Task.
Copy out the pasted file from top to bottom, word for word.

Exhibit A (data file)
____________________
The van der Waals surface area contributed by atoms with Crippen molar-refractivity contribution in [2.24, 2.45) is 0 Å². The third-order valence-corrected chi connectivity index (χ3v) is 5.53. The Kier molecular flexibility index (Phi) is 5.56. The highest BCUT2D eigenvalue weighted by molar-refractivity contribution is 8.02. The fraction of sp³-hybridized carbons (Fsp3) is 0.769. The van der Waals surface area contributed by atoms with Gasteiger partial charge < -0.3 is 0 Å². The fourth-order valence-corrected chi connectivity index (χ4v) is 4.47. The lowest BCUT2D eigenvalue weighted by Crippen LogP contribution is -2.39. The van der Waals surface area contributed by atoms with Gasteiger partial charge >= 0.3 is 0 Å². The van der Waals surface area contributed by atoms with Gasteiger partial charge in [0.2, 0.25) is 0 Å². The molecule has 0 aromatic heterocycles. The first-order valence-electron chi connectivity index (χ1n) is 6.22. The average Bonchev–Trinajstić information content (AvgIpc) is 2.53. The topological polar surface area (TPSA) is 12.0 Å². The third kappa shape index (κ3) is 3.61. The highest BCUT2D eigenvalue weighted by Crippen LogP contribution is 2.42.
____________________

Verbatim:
The van der Waals surface area contributed by atoms with Crippen molar-refractivity contribution in [2.24, 2.45) is 0 Å². The third-order valence-corrected chi connectivity index (χ3v) is 5.53. The Kier molecular flexibility index (Phi) is 5.56. The highest BCUT2D eigenvalue weighted by molar-refractivity contribution is 8.02. The fraction of sp³-hybridized carbons (Fsp3) is 0.769. The van der Waals surface area contributed by atoms with Gasteiger partial charge < -0.3 is 0 Å². The fourth-order valence-corrected chi connectivity index (χ4v) is 4.47. The lowest BCUT2D eigenvalue weighted by Crippen LogP contribution is -2.39. The van der Waals surface area contributed by atoms with Gasteiger partial charge >= 0.3 is 0 Å². The van der Waals surface area contributed by atoms with Gasteiger partial charge in [0.2, 0.25) is 0 Å². The molecule has 0 aromatic heterocycles. The first-order valence-electron chi connectivity index (χ1n) is 6.22. The average Bonchev–Trinajstić information content (AvgIpc) is 2.53. The topological polar surface area (TPSA) is 12.0 Å². The third kappa shape index (κ3) is 3.61. The highest BCUT2D eigenvalue weighted by Crippen LogP contribution is 2.42.